During Reid’s time at Samford, she was a member of Chi Omega sorority, a Departmental Delegate of the National Council for Family Relations, a Samford Home Groups leader and on the Step Sing Committee. “I have cried multiple times this week because I don’t want to leave,” said Reid, “I am so excited for the next chapter but I will miss Samford deeply.” She hopes the bonds and friendships she has made at Samford will last a very long time.

Over the past three years, Marshall served the Samford community through tutoring, National Council for Family Relations’ Vice President, Mock Trial and as a resident assistant for Residence Life. Additionally, she was the recipient of the Sizemore Award, an award given annually to the student in the graduating class who best demonstrates character, personality, scholarship and unselfish service to Samford. “I love that I can reflect back and tell students who are considering coming to Samford that everything I experienced during that first visitation weekend was a true reflection of my entire experience at Samford University,” said Marshall.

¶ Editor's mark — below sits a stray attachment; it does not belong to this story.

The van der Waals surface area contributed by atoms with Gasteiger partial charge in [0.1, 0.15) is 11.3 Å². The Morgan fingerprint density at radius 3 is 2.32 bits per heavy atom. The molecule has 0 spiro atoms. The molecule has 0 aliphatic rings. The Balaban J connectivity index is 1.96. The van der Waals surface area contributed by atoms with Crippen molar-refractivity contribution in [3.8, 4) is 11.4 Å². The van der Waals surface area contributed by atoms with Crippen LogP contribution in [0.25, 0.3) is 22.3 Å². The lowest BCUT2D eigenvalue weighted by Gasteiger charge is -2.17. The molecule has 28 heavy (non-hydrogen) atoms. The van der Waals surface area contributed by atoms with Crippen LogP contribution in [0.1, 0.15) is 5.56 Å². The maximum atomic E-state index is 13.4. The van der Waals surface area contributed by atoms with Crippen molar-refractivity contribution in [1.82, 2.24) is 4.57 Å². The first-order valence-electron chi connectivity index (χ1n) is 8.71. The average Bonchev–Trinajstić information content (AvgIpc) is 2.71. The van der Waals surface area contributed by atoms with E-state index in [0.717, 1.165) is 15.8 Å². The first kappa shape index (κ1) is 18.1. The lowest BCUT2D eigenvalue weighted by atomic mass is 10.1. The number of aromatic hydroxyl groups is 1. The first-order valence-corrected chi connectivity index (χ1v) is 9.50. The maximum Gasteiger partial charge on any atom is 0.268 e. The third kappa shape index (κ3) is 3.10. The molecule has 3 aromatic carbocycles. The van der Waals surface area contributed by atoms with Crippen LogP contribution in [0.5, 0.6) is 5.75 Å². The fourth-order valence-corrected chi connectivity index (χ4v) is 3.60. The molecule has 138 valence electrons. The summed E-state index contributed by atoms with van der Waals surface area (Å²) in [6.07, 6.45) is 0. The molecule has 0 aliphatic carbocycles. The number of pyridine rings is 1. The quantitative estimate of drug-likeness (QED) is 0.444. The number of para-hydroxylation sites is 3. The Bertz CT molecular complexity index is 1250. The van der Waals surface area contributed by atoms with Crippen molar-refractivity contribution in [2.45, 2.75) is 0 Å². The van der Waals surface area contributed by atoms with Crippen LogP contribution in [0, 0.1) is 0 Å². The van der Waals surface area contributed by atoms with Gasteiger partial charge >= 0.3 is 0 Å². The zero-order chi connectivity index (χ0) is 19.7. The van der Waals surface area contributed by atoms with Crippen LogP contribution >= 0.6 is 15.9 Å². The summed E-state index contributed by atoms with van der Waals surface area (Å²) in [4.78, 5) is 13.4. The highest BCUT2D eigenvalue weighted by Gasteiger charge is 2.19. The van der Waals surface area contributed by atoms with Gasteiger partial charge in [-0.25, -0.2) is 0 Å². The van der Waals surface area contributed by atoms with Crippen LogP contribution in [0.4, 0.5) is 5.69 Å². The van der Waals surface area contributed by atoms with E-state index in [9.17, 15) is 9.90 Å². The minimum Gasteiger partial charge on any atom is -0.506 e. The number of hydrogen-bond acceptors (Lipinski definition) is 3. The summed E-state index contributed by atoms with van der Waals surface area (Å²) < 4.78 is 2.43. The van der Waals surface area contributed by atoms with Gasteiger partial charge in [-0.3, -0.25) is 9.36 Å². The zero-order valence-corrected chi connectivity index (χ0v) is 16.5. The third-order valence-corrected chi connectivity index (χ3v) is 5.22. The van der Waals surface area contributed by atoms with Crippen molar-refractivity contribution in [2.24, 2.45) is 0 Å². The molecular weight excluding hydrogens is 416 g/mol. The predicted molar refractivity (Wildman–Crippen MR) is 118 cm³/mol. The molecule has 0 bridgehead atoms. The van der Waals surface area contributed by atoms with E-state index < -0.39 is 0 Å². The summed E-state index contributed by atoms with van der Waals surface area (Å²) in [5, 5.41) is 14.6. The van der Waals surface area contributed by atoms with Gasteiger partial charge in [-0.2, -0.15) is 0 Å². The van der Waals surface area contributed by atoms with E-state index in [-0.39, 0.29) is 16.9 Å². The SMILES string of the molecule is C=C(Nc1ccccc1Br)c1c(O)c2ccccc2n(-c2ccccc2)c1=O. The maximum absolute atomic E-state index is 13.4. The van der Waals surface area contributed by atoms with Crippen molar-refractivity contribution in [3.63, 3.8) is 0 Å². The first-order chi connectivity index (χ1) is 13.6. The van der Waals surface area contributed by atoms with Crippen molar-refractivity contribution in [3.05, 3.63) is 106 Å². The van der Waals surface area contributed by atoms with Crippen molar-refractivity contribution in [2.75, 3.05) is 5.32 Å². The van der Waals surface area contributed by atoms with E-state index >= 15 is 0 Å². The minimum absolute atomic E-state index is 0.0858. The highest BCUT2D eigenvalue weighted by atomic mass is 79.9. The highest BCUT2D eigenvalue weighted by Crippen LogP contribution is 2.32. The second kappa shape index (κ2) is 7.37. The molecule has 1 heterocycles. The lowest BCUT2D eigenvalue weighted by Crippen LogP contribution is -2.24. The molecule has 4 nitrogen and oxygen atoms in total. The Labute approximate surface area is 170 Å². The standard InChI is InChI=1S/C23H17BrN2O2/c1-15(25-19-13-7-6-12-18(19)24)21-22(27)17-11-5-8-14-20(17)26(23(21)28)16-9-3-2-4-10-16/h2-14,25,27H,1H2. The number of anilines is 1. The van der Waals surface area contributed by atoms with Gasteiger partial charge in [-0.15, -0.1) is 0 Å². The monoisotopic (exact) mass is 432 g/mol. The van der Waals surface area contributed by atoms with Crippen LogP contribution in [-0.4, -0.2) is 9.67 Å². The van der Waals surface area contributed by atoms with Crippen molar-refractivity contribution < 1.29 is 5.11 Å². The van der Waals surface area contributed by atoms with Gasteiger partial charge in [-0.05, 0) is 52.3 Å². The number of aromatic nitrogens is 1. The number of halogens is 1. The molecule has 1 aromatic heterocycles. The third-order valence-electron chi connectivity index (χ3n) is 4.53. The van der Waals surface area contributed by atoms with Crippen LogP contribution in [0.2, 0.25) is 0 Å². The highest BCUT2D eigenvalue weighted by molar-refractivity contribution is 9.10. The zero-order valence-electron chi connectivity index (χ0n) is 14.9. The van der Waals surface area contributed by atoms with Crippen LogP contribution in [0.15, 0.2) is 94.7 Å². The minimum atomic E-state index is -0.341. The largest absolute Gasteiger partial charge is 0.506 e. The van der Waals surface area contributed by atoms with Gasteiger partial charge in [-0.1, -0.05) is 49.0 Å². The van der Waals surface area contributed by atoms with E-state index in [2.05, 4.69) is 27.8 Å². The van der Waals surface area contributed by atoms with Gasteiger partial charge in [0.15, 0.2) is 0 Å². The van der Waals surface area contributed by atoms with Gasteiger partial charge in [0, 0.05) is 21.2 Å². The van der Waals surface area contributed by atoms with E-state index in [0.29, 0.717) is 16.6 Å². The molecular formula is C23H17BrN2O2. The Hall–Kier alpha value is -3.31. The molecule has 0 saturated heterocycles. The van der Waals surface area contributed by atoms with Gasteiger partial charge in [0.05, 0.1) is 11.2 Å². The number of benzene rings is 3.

Samford is a leading Christian university offering undergraduate programs grounded in the liberal arts with an array of nationally recognized graduate and professional schools. Founded in 1841, Samford is the 87th-oldest institution of higher learning in the United States. Samford enrolls 5,791 students from 49 states, Puerto Rico and 16 countries in its 10 academic schools: arts, arts and sciences, business, divinity, education, health professions, law, nursing, pharmacy and public health. Samford fields 17 athletic teams that compete in the tradition-rich Southern Conference and ranks 6th nationally for its Graduation Success Rate among all NCAA Division I schools.